Try to argue otherwise. When you think you are failing, explain all the reasons why you might be successful instead. Or when you think you can’t finish a WOD, list all the evidence that you will be able to complete the task.

Arguing otherwise can help you see both ends of the spectrum. It can also remind you that an overly pessimistic result is not completely accurate.

There is a chance that things will turn out better than you expect. And you may find that developing a more balanced perspective will help you feel more motivated to try.

Practice self-compassion

You may think that being hard on yourself is the key to being motivated. But harsh self-criticism doesn’t work. Research shows that self-compassion is actually much more motivating, especially when you are trying to overcome major challenges. A 2011 study by University of California researchers found that self-compassion increases the motivation to recover from failure. After failing a test, students spent more time studying when they spoke kindly to themselves. Additionally, they reported increased motivation to change their weaknesses when they practiced self-acceptance (a key component of self-compassion).

Self-compassion can also improve mental health, which in turn can increase motivation. A 2012 study published in Clinical Psychology Review found that self-compassion reduces psychological distress, reduces symptoms of anxiety and depression, and reduces the damaging effects of stress. 

So rather than punish yourself for mistakes, create a kinder inner dialogue. This does not mean, however, that you have to repeat overly positive statements such as “I am the best person in the world”. That is, try to practice healthy self-compassion balances self-acceptance with self-improvement. Acknowledge your flaws, mistakes and failures with honesty. But don’t indulge in a pity party.

Talk to yourself as a trusted friend. Ask yourself, “What would I say to a friend who has had this problem?” You would probably be much kinder to someone else than you are to yourself. So start treating yourself like a good friend.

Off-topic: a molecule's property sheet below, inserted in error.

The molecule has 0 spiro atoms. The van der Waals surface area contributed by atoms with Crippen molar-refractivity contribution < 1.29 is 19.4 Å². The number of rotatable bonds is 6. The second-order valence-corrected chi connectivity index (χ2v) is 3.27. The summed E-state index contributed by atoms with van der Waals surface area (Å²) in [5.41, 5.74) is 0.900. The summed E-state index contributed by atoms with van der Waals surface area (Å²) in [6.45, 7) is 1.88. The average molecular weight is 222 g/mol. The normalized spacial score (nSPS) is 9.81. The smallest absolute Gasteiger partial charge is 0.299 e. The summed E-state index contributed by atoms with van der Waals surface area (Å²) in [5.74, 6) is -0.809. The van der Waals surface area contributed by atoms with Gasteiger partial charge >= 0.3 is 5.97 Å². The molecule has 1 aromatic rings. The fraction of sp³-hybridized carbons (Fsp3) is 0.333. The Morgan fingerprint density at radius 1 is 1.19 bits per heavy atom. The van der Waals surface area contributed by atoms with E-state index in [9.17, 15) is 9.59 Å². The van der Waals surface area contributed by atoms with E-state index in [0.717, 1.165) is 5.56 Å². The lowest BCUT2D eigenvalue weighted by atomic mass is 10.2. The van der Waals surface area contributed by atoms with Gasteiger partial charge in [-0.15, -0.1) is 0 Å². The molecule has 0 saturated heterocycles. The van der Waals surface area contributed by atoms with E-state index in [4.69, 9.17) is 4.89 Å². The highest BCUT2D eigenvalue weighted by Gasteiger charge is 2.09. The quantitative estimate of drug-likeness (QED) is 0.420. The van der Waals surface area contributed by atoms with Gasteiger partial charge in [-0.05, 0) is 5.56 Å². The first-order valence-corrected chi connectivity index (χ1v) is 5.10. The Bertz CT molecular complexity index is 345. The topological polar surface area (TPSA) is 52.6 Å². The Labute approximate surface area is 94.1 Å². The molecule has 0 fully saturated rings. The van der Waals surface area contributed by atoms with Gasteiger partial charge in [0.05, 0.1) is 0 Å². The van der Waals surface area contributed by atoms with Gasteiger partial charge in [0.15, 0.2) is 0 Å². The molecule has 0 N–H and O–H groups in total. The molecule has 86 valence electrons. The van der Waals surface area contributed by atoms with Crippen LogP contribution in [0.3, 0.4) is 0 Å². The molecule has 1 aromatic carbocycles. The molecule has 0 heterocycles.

Use the 10 minute rule

When you are afraid of doing something, like taking on a HERO WOD or a race, you lack the motivation to do it. You can reduce your feelings of fear by demonstrating to yourself that the task is not as bad as you think or that you have the strength to tolerate it better than you imagine.

The 10-minute rule can help you start and finish longer WODs. give yourself a 10 minute time cap. When you reach them, ask yourself if you want to move on or stop. You will likely find that you have enough motivation to keep going.

Starting a WOD is usually the hardest part. Once you get started it is much easier to move on.

Take care of yourself

You will fight with motivation until you take care of yourself. Sleep deprivation, poor diet, and lack of free time are just some of the things that can make your day more difficult than ever.

Create a healthy self-care plan that allows you to take care of your mind and body:

  • Get enough sleep.
  • Drink water and eat a healthy diet.
  • Find time for leisure and entertainment.
  • Use techniques to cope with stress.
  • Avoid unhealthy habits, such as binge eating and excessive alcohol consumption.

Reward yourself for doing a good workout

Create a small reward for yourself. You may find that focusing on reward helps you stay motivated to achieve your goals consistently.

However, make sure your rewards don’t sabotage your efforts. Rewarding your hard work in the gym with a treat could be counterproductive. And bad, counterproductive habits will diminish your motivation in the long run.